Phase 1 trial of COVID-19 PTXCOVID19-B vaccine

A recent phase 1 study posted to the medRxiv* preprint server demonstrated that the severe acute respiratory syndrome coronavirus 2 (SARS-CoV-2) PTXCOVID19-B vaccine was a promising SARS-CoV-2 vaccine option.

Study: Phase I study of a SARS-CoV-2 mRNA vaccine PTX-COVID19-B. Image Credit: Michiru13/Shutterstock
Study: Phase I study of a SARS-CoV-2 mRNA vaccine PTX-COVID19-B. Image Credit: Michiru13/Shutterstock

Background

The SARS-CoV-2 global pandemic, which began in 2019, is still affecting nations with inadequate Coronavirus disease 2019 (COVID-19) vaccination access. 

Providence Therapeutics Holdings, Inc. (PT) devised a SARS-CoV-2 messenger ribonucleic acid (mRNA) vaccine, PTX-COVID19-B, that consisted of a lipid nanoparticle-containing altered mRNA encoding full-length spike (S) protein harboring glycine in position 614 (G614). Further, due to the lack of proline-proline mutation at the 986-987 position present in other SARS-CoV-2 vaccines, PTX-COVID19-B might have a comparatively higher potency. PTX-COVID19-B was found to be safe, significantly immunogenic, and effectively protected animals from COVID-19 in preclinical investigations. Health Canada approved clinical studies of PTX-COVID19-B in December 2020 based on preclinical data.

About the study

The present phase 1 randomized, placebo-controlled, observer-blinded, ascending dose trial assessed the tolerability, immunogenicity, and safety of PTX-COVID19-B two-dose vaccination among healthy seronegative subjects. The research was conducted in Canada and started in January 2021, and participant recruitment finished in April 2021. All included participants tested SARS-CoV-2-seronegative and were negative for reverse transcription-polymerase chain reaction (RT-PCR), displaying no indication for recent incidence of COVID-19 or other viral respiratory illnesses.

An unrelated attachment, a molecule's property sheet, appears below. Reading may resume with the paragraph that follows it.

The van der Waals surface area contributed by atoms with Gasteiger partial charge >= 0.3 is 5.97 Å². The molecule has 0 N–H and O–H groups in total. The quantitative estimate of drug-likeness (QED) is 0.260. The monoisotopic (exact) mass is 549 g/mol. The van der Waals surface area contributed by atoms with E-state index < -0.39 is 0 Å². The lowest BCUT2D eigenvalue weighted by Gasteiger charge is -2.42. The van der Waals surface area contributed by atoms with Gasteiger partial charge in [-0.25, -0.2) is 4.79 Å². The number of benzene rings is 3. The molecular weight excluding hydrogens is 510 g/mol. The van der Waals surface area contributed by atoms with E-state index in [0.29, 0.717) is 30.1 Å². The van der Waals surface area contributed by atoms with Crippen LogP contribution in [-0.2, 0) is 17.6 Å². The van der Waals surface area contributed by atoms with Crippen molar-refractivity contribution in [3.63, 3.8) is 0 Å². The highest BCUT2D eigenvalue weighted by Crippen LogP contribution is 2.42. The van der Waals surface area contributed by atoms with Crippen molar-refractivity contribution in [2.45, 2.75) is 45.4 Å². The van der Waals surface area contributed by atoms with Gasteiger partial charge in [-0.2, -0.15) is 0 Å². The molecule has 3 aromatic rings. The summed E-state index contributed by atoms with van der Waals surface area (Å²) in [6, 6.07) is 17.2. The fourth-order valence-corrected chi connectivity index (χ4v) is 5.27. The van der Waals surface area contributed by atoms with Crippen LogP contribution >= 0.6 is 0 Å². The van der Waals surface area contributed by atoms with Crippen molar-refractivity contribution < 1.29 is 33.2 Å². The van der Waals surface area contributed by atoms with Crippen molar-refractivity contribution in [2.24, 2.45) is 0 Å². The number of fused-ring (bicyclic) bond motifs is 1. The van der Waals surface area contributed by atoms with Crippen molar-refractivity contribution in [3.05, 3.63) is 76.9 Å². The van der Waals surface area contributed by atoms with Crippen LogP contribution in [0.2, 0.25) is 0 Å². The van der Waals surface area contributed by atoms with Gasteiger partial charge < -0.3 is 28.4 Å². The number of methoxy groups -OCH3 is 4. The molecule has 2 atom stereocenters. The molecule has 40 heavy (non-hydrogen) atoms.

Individuals aged 18 to 64 years were vaccinated with two shots of the PTX-COVID19-B vaccine intramuscularly with a four-week interval using 100 μg, 40 μg, or 16 μg doses. The study volunteers were divided into three cohorts based on the vaccine dose consisting of 20 participants each, and five subjects in each group were injected with a placebo (sodium chloride 0.9%). The safety database was secured, and data up to day 42 following the first shot in May 2021 were analyzed. Moreover, immunological data were available until week 26, i.e., day 180.

Results and discussions

The study results illustrated that in 18- to 64-year-old subjects, the SARS-CoV-2 PTX-COVID19-B vaccination demonstrated a safe profile. Most adverse events following the PTX-COVID19-B vaccination were self-resolving, transient, and mild to moderate. While the most often reported systemic adverse reaction was headaches, the frequent local adverse event was pain. Local and systemic effects were mild following the initial vaccine dose, and only a small percentage of subjects experienced moderate reactions after the second shot. So far, the PTX-COVID19-B vaccination has caused fewer adverse reactions than currently authorized COVID-19 vaccines.